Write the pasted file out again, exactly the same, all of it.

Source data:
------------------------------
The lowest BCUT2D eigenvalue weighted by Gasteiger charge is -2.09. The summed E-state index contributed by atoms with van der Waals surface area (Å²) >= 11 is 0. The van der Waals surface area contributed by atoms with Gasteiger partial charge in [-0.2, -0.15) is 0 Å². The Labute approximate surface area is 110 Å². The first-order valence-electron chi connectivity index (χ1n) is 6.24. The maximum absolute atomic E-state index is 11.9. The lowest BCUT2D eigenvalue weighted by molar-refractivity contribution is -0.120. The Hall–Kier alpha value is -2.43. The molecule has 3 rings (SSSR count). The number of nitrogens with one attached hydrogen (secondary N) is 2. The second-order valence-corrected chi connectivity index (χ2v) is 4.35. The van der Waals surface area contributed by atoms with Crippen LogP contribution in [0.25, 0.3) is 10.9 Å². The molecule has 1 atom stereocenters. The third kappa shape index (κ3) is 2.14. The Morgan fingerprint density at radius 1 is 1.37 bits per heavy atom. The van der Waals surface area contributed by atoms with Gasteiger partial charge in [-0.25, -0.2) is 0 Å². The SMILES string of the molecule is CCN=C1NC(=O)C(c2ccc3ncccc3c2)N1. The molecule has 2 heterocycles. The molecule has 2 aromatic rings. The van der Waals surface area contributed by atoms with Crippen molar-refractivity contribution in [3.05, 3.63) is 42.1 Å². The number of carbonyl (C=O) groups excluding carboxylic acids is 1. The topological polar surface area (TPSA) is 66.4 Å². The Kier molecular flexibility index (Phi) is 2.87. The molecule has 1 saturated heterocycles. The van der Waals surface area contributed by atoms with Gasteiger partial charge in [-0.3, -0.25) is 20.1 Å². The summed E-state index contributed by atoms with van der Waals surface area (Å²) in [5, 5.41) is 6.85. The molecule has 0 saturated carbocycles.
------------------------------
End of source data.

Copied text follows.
The lowest BCUT2D eigenvalue weighted by Gasteiger charge is -2.09. The summed E-state index contributed by atoms with van der Waals surface area (Å²) >= 11 is 0. The van der Waals surface area contributed by atoms with Gasteiger partial charge in [-0.2, -0.15) is 0 Å². The Labute approximate surface area is 110 Å². The first-order valence-electron chi connectivity index (χ1n) is 6.24. The maximum absolute atomic E-state index is 11.9. The lowest BCUT2D eigenvalue weighted by molar-refractivity contribution is -0.120. The Hall–Kier alpha value is -2.43. The molecule has 3 rings (SSSR count). The number of nitrogens with one attached hydrogen (secondary N) is 2. The second-order valence-corrected chi connectivity index (χ2v) is 4.35. The van der Waals surface area contributed by atoms with Crippen LogP contribution in [0.25, 0.3) is 10.9 Å². The molecule has 1 atom stereocenters. The third kappa shape index (κ3) is 2.14. The Morgan fingerprint density at radius 1 is 1.37 bits per heavy atom. The van der Waals surface area contributed by atoms with Gasteiger partial charge in [-0.25, -0.2) is 0 Å². The SMILES string of the molecule is CCN=C1NC(=O)C(c2ccc3ncccc3c2)N1. The molecule has 2 heterocycles. The molecule has 2 aromatic rings. The van der Waals surface area contributed by atoms with Crippen molar-refractivity contribution in [3.05, 3.63) is 42.1 Å². The number of carbonyl (C=O) groups excluding carboxylic acids is 1. The topological polar surface area (TPSA) is 66.4 Å². The Kier molecular flexibility index (Phi) is 2.87. The molecule has 1 saturated heterocycles. The van der Waals surface area contributed by atoms with Gasteiger partial charge in [-0.3, -0.25) is 20.1 Å². The summed E-state index contributed by atoms with van der Waals surface area (Å²) in [5, 5.41) is 6.85. The molecule has 0 saturated carbocycles.